Reply
  46. Aaron C

    Aaron Chon
    Ms. Keeble
    AP English 11
    08 October 2012

    1. The incidents on the bus, in the hotel, and at the poetry reading were all results of the presumptions that other people made about them. It goes without saying that the people that were involved in these incidents were white, and this was in an age where people were still prejudiced heavily against the other races. The actions that were chosen by the offending parties were those of ignorance and intended insult, and such should not be tolerated in the way that it has been throughout the history of man.

    2. Cofer states that most members of the Anglo-American culture make judgments and stereotypes concerning Latinas that are based on an imaginary “Maria” that has risen out of the media. This hypothetical person is described as a housemaid or counter girl that commonly mispronounces words or cooks up foods that are spicy. The traditional customs of Latinas are also viewed as lewdness and eye candy for men, who knowing that this isn’t true, will act upon this with threat of job loss. This classification reveals the lack of knowledge that people have, which results in their inability to respect a people due to the color of their skin.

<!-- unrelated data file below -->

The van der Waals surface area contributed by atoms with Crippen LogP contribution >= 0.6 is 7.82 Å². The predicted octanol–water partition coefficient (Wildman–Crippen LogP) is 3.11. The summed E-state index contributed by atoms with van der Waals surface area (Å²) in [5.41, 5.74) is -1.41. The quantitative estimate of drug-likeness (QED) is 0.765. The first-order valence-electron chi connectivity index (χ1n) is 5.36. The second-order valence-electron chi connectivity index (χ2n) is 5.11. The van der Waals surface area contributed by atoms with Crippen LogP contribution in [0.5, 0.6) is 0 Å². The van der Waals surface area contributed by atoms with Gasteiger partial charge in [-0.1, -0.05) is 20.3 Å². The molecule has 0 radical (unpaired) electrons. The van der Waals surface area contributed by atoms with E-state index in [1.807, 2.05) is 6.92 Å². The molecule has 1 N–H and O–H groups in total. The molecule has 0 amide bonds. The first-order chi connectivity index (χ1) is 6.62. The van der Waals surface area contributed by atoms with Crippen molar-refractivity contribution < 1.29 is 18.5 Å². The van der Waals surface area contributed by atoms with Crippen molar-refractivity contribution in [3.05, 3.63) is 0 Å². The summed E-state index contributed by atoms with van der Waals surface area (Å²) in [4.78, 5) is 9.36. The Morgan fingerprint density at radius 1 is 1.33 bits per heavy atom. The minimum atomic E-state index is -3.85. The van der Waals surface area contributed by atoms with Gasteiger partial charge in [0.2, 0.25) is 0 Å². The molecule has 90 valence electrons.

4. I tend to be a person that makes my inferences and presumptions less from the appearance, but more from their actions as individuals. This is because I was raised in a place and era where equality and liberty is viewed as an essential quality of culture, and also because many people have made erratic presumptions about myself as a person. However, even these are inaccurate as well because society has developed people that wear various masks around others to appease the situation. Knowing that what people are showing me is fake tells me what they are not, and what it is that they want of others.